David Long At Core of Linebacking Rebuild
MORGANTOWN, W.Va. — David Long knows the art of the rebuild.
West Virginia’s junior linebacker rebounded from a knee injury that caused him to miss the first four games of the 2017 season and quickly reestablished himself as the preeminent force on the Mountaineer defense. In his first game back against TCU, he had only three tackles, but that step paved the wav for an eight game stretch in which he recorded 73 more stops. Fifty-four of those were solo efforts, with many displaying the slashing style that allows him to bypass potential blockers and get to the ballcarrier.
Despite missing four games, Long still led the team in tackles for loss (15.5) and was third in overall stops behind Al-Rasheed Benton and Kyzir White.
Like any competitor, it was tough for the Cincinnati, Ohio native to sit out and watch the action, but he had help along the way.
“I have a great support system, and the helped keep my head on straight and made sure I was o.k.,” he said of the process, which began after he tore cartilage during off-season conditioning workouts.
Long’s personal rebuild mirrored that of the defense, which returned only three starters from the 2016 squad. Now, a year later, the same process is in play, as WVU tries to put together a unit after being heavily hit by graduation and transfers.
“We have athletic ability and a great group of players,” Long said of the linebacking corps, which will include Dylan Tonkery (who has moved inside to the mike spot) as well as newcomers Charles Benton and Josh Chandler, along with returnees Zach Sandwisch and Adam Hensley. “We just need to take care of the little things, like knowing plays.”
Of course, “knowing plays” isn’t a little thing. Just one misstep, not to mention a blown assignment, can make the difference between a stop at the line and a big play — as was exhibited in last year’s loss to Oklahoma. On the Sooners’ first offensive snap, ten Mountaineers executed their assignments, but one did not. As a result, quarterback Kyler Murray sprinted untouched for 66 yards before being dragged down at WVU’s four-yard line.
Long knows that, and is also honest about West Virginia’s current status on the second level of the defense.
“Last year, with some of the older guys, we could play off each other,” he said, referring to the familiarity that veteran players use to make quick adjustments or cover for each other with just a nod or a look.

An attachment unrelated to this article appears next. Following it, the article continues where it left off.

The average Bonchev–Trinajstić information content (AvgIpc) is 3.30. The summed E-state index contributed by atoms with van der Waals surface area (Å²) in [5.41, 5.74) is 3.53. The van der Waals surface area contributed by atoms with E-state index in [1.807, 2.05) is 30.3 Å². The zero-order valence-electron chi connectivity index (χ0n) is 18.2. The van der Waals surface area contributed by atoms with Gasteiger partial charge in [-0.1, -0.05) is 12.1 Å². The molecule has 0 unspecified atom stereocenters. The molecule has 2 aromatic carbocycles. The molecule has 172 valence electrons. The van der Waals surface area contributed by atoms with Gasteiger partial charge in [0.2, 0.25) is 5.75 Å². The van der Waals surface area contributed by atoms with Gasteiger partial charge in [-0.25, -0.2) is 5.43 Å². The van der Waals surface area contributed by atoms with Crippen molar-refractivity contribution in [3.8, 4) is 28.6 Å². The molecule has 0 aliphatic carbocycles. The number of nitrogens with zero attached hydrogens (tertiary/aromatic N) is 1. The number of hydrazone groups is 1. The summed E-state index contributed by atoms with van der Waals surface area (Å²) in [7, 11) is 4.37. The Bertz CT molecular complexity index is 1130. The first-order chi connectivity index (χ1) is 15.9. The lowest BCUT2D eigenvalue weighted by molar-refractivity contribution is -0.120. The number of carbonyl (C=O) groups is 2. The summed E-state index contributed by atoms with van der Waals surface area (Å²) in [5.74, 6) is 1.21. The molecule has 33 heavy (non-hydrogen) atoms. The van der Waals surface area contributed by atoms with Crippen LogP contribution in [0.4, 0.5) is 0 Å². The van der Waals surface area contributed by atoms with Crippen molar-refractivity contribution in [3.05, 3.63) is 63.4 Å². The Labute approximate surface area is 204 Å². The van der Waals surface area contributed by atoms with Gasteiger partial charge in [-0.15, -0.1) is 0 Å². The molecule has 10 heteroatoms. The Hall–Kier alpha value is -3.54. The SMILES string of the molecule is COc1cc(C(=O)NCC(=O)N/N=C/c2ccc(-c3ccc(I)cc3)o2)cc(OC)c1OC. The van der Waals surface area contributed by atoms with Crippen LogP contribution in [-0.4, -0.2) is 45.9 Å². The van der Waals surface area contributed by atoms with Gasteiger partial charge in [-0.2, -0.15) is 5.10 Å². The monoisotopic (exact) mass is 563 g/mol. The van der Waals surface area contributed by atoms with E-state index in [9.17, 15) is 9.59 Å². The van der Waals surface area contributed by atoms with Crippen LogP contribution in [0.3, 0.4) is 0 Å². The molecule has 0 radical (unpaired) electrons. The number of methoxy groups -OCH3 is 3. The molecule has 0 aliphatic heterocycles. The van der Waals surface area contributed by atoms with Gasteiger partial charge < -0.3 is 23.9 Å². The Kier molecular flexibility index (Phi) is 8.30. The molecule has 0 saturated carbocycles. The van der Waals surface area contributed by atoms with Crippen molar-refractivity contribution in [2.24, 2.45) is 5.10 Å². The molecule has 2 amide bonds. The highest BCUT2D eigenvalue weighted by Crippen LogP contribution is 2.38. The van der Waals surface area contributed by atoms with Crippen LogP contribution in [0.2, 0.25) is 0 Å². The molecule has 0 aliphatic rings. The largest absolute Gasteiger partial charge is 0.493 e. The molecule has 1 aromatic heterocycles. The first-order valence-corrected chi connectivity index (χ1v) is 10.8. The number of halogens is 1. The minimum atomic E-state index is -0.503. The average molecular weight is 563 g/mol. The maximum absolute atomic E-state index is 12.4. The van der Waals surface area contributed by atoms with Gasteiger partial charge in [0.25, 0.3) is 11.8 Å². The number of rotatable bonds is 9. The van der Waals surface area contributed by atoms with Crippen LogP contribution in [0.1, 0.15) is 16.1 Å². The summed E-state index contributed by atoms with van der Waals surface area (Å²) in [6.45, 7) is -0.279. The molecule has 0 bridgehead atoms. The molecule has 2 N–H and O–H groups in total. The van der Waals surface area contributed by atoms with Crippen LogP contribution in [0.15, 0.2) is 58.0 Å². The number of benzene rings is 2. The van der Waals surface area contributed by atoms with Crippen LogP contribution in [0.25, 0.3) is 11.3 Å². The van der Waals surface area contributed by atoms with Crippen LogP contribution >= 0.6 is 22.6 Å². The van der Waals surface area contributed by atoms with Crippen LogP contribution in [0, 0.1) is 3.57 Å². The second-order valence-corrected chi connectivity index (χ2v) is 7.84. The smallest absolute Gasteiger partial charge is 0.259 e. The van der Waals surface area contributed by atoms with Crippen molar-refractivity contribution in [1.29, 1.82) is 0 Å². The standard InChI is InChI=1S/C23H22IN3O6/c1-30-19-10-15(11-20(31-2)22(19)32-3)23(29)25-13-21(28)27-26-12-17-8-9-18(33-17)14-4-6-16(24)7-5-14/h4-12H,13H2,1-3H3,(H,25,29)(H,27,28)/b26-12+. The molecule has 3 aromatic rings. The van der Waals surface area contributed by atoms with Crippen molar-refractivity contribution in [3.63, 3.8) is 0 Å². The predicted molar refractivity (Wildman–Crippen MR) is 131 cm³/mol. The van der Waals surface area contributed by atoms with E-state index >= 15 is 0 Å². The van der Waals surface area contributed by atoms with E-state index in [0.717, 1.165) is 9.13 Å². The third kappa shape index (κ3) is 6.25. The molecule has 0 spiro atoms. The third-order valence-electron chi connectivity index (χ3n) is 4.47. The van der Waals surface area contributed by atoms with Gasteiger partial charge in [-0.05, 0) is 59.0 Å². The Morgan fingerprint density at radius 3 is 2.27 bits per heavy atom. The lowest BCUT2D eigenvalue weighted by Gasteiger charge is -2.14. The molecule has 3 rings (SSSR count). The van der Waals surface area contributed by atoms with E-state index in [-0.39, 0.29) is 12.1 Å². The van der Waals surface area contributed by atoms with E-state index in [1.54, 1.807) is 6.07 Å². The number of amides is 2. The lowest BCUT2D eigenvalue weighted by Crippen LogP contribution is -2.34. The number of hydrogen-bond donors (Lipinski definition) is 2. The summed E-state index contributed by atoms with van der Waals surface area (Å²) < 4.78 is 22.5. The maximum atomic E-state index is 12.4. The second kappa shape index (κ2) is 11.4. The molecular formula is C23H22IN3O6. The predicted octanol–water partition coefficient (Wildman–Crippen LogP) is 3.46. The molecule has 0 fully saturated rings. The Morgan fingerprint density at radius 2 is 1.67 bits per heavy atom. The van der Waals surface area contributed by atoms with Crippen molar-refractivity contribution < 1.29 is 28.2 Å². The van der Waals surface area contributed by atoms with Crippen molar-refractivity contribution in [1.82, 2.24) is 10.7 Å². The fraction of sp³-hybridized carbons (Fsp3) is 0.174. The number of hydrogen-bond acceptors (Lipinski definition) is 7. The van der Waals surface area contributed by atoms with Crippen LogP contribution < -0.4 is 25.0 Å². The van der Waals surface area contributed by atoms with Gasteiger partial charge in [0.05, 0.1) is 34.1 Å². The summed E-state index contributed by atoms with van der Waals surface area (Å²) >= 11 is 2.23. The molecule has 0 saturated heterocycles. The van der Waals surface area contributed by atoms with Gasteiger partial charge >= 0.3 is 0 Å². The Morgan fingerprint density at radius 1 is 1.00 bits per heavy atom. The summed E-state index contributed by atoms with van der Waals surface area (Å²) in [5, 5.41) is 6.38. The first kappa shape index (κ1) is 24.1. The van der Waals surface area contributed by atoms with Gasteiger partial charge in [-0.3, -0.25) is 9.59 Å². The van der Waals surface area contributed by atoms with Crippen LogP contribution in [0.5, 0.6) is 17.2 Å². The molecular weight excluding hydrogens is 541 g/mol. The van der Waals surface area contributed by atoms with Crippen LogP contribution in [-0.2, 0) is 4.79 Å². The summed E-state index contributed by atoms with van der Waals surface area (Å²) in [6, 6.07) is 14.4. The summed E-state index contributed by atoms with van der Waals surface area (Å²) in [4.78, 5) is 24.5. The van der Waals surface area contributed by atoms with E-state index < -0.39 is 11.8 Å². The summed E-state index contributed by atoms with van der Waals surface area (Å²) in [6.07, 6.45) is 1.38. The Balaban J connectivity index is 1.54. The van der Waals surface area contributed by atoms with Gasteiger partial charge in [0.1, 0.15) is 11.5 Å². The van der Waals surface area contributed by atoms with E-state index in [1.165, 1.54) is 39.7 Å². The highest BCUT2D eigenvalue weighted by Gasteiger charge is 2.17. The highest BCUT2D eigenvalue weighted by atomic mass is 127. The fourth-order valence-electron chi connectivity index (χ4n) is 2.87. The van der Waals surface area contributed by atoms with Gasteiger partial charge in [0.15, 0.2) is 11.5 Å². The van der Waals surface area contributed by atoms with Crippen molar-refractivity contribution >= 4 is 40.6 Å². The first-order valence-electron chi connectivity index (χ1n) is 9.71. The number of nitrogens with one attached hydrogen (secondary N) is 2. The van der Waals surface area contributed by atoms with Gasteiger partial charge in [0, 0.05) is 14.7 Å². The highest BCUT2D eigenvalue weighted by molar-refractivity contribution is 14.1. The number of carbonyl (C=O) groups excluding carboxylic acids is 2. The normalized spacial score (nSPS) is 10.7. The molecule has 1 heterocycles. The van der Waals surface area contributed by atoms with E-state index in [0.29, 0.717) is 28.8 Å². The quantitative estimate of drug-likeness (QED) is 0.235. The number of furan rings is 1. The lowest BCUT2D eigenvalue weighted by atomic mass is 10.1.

This year, it’s new faces, as well as returnees with little game experience other than on special teams, that have to build that rapport. With Quondarius Qualls and Brendan Ferns sidelined indefinitely due to injury, Long and Tonkery have been working to bring them up to speed.
“It’s still coming along,” said Long, who has.totaled 139 tackles in his two seasons at WVU. “We have a ways to go, but it is coming along. You have to know your assignment and try not to be superman., If everyone takes care of their job they can be o.k. We need discipline, and believing that we can get it done.”
While Tonkery, a stalwart last year, returns to man a different position, Long admits that his move also presents a challenge. Again, it’s not one that can’t be overcome, but one that doesn’t happen with the snap of the fingers.
“[Switching positions] is kind of hard, because the linebackers play off each other. But, I am not too worried about that. I know what we can do it as time goes on.”
Also in the mix are newcomers Chandler and Benton, both of whom are slated to play big roles at a minimum. At the moment, Benton appears slotted for a starting role.
“They are just learning, that’s the big thing for them,” Long said of the newcomers. “We have a few new guys and that is going to take time. I’m sure we will get it right. I’m one of the few older guys on the defense that has to get these guys together.”
That is a theme that ripples across every defensive unit — a couple of veterans must help a group of untested backups and newcomers take the next step into foundational roles on the defense. The first requirement is there, and Long believes the rest will come with time.
“It was never about talent,” he said of the problems a year ago that led to a 7-6 record. “It was just little mistakes. If we get those on the right path, nobody can mess with us. I’m pretty sure we can get that done.”